The major criticism of the Tour de France this year was that the race quickly became too predictable. Sky’s stranglehold on the race, in particular in the final week, extinguished any flames of aggression or tactical intrigue because they could ride so strongly and so consistently. The competition for the yellow jersey was effectively sewn up before the second rest day.
Two weeks later and the cycling world enjoyed one of the most thrilling and unpredictable races in recent years, with Greg Van Avermaet emerging from one of the hardest one-day courses in memory to win Olympic gold.
It was an excellent advert for road cycling at the world’s biggest sporting event, and it would be easy to put it down to the smaller teams. Sky had nine riders at the Tour – eight to support Froome – whereas the biggest teams in the Olympic road race had just five. Indeed the average team size was just 2.29 riders (and before you make that joke, that didn’t mean two riders plus Domenico Pozzovivo for the Italian squad).
Some teams even had dead weight on the line. Max Levy was a sneaky inclusion for Germany in order to qualify him for the sprint events on the track, using the same trick that French track sprinter Mikael Borgain pulled in 2012 alongside Levy’s countryman Robert Forstemann (oh he of ginormous thighs) when he entered the mountain bike competition in London.
Another inclusion this year was Zac Williams, the 20 year-old Kiwi kilo specialist who completed 40 times his preferred distance before getting in a car and giving up.
The biggest result of such small teams is that the race immediately became difficult to control. By the time teams had used up one or two riders to pull or make it in the breakaway, it didn’t leave many left. Other riders could look around and realise that very quickly, teams would have no riders left or would be already represented in moves, opening up plenty of opportunities for attacks.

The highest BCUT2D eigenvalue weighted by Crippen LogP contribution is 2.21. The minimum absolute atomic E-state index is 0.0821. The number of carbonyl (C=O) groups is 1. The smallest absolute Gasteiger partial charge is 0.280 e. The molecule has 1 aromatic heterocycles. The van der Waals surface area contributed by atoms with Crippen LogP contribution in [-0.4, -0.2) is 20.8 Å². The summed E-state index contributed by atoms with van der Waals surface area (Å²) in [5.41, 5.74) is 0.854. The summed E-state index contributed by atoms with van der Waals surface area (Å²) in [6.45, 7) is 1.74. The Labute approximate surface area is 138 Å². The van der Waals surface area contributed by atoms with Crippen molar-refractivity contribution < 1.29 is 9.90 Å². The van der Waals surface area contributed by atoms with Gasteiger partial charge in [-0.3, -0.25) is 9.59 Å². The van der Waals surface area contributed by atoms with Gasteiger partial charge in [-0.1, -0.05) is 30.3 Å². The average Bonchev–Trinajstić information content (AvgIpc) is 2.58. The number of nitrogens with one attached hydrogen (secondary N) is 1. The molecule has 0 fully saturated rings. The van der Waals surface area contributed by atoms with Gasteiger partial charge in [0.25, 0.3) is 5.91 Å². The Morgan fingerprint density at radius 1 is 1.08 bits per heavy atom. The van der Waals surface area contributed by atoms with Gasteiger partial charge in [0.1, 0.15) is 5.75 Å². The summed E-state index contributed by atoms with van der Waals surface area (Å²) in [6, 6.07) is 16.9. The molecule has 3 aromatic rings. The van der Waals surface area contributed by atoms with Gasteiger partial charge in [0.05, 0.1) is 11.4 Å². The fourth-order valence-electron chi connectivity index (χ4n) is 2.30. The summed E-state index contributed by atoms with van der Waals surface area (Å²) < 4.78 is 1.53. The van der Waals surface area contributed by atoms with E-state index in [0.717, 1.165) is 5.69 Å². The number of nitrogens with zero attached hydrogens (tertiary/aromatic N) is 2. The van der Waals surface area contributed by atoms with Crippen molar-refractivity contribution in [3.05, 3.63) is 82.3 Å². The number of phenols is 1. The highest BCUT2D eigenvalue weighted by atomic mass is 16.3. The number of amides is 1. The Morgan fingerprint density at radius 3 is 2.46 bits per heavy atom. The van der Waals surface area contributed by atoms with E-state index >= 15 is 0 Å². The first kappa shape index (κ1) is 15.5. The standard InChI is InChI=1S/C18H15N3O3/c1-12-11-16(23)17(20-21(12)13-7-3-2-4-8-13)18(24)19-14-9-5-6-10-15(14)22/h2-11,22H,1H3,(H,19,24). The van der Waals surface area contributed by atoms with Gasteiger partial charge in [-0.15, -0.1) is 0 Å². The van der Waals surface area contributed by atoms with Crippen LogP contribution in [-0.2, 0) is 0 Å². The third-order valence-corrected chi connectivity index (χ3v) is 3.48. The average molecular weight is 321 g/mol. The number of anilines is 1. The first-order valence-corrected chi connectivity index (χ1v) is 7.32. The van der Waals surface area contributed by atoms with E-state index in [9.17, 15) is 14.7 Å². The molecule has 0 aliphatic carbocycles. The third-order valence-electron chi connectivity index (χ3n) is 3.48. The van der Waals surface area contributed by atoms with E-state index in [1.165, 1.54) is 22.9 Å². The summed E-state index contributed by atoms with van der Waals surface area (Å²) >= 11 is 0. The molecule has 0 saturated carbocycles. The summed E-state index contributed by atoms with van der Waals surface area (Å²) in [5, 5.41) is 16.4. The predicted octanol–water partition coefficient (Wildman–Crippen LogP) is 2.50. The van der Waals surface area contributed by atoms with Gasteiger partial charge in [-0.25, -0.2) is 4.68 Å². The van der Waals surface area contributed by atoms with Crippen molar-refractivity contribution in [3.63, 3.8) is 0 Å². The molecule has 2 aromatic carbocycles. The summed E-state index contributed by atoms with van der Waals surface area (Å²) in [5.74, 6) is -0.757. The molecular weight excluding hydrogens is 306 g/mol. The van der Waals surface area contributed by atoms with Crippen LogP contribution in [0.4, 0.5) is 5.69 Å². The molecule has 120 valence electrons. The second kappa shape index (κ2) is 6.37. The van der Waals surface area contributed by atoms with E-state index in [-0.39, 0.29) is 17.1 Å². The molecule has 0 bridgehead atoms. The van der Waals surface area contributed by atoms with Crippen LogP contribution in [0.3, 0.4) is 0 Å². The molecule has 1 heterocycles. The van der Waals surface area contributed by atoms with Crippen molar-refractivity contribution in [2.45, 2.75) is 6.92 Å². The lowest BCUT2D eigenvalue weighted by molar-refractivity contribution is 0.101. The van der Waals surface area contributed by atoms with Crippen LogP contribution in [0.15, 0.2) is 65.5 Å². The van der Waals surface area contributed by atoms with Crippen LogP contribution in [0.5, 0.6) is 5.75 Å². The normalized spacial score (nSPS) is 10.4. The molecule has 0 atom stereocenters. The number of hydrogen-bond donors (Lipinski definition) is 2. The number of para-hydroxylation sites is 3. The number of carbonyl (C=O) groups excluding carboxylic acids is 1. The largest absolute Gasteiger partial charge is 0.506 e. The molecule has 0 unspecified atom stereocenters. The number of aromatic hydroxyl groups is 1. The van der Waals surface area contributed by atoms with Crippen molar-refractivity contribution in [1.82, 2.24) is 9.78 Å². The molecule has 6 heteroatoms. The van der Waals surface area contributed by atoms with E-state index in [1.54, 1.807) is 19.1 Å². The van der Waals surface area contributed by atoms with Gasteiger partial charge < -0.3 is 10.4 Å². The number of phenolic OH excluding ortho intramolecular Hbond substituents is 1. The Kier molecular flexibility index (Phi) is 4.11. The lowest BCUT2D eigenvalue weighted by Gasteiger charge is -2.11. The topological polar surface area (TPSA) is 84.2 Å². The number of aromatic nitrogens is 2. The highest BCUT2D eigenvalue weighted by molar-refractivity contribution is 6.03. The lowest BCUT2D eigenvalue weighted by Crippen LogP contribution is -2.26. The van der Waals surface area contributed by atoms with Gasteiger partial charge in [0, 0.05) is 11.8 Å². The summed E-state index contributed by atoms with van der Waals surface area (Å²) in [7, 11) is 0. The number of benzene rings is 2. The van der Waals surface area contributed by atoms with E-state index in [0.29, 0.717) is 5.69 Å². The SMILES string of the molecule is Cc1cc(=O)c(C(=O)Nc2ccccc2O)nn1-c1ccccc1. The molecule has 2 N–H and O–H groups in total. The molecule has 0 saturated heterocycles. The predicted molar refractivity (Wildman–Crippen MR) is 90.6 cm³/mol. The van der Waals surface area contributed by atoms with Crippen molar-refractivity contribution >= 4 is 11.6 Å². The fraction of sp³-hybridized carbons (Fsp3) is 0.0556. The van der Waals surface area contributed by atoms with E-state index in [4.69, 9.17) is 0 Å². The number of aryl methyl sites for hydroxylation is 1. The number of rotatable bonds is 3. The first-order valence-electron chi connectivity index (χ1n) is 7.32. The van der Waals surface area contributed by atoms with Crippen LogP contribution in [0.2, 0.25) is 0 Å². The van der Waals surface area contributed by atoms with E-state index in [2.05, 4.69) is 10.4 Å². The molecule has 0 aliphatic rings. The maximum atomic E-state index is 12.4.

“That’s why I was trying to get away, because I knew there weren’t the numbers to control it,” said New Zealand’s George Bennett. “There was Castroveijo, from Spain, that was riding when there were three Spanish riders left, and he was their last guy he was running out of steam pretty quickly, and I knew there was an Italian up the road, a British guy up the road, so who was left [to chase]?”
With it being such a hard course – riders called the race the hardest one-day race in cycling – comprising cobbles, technical downhills and sapping climbs, teams found it even tougher to control.
“There’s no race in the WorldTour that has three climbs of a 9km climb in the last 50km, so we were always gonna have our work cut out,” said Australia’s Simon Clarke. “It wasn’t extremely hot but the heat was definitely a factor, it made it even tougher. You’re trying to keep your core body temperature down as well as trying to take in the workload of a course like that, so it was super tough.”
In such conditions the race saw climbers get dropped on the climbs while some classics riders stayed up front. The best descender in the field – Vincenzo Nibali – crashed on the final descent and the best climber in the field, the man who won the Tour de France, couldn’t bridge a gap to the lead group on the final climb.
Add in vastly different experience levels – where else does a 22 year-old amateur rider from Kosovo line up against the Tour de France champion? – and varied form off the back of the Tour, subtract race radios and multiply by the exotic and unusual conditions, and the result was the equation for the best one day race all year.
Ultimately, of course, nobody in the field was really racing for minor placings. Coming tenth and scooping up a haul of WorldTour points was not an option: it was a medal or bust.
Those calls for smaller teams in pro cycling will probably get louder off the back of the Olympic road race. There are naturally plenty of structural hurdles in pro cycling with race routes, team selection, rider abilities and safety considerations. However cycling can learn a lot from its Rio experiment.